I didn't think a whole lot more about my Oblivion experience until Steven and I began to talk. If I recall correctly, Steven had built his Oblivion character with power gaming in mind. He completely outfitted his avatar in heavy armor while still at a very low level, used potions to augment other skills, and then plowed his way through the Oblivion Gates. While in Oblivion he drank a potion to decrease the weight of his pack, and then hauled as much high level loot as possible out though the Gate before it closed so that he could sell it later for profit. At the time I jokingly accused him of cheating. That wasn't how he was supposed to play the game! Sure he beat the main quest when I did not, but according to my own personal rules I felt that he had cheated. He should have designed a more balanced character and then only hauled as much loot as he could physically carry without artificial aids. Steven argued that he did nothing the game didn't allow him to do and I jokingly told him that just because the game allows you to do it doesn't mean you should do it. Steven reminded me that I am a kleptomaniac in Morrowind. He wondered how that made me honest while what he did was "cheating". I responded that being a klepto was acceptable because I only took as much as I could carry without extra help and only used skills that I had acquired though normal leveling up. As a result I came by my stolen goods honestly. Yes I am well aware that my argument was both petty and paper thin. Don't worry, Steven and his wife (well call her Karen) didn't hesitate to point that fact out.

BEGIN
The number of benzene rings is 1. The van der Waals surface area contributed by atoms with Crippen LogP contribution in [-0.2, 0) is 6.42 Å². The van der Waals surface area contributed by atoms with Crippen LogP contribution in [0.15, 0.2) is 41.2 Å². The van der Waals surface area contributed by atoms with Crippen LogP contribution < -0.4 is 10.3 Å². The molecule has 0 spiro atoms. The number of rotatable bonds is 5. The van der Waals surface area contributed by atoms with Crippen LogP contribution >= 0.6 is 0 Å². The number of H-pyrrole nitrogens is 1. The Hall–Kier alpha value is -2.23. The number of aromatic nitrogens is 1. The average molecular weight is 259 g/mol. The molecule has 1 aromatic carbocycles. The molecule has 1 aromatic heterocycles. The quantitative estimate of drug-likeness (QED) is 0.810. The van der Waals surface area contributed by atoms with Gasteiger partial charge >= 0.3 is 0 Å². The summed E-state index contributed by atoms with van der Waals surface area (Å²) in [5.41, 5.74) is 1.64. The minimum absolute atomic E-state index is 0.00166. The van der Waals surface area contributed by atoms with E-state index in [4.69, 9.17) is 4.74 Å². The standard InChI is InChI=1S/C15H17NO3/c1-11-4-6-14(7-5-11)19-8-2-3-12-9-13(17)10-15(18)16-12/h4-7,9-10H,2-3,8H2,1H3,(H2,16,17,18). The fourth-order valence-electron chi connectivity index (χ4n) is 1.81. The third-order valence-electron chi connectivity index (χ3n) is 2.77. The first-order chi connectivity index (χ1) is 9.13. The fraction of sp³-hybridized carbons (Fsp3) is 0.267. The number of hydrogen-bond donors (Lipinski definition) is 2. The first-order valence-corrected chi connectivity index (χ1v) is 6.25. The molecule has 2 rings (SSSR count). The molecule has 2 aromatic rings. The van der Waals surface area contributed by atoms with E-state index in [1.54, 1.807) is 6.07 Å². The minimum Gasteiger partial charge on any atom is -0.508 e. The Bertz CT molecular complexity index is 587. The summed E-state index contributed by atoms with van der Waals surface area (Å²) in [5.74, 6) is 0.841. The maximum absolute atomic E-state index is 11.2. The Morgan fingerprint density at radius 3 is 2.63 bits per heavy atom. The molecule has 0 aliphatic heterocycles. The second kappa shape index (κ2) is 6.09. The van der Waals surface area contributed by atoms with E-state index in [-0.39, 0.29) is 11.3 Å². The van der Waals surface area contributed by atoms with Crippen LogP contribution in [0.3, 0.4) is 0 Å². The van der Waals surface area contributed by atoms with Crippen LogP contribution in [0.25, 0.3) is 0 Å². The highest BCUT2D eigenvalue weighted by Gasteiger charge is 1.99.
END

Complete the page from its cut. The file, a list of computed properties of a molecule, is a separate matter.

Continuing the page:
A few weeks later, this conversation still has me thinking. The inherently wonderful thing about sandbox games is the freedom they offer. If you can dream it, then you can do it … with some limitations of course. Unlike games that spell everything out for you, true sandbox games grant the player much greater freedom in establishing their character's values, morality, motivations, and methodology. Despite my amusingly petty "argument" with Steven, I honestly believe that there is no real “wrong” way to play sandbox games. As long as the game grants your character the latitude to do it, it can be done. With this in mind I have chosen to lay out the rules and guidelines which determine how I play. First, however, I should probably clarify my definition of “sandbox.”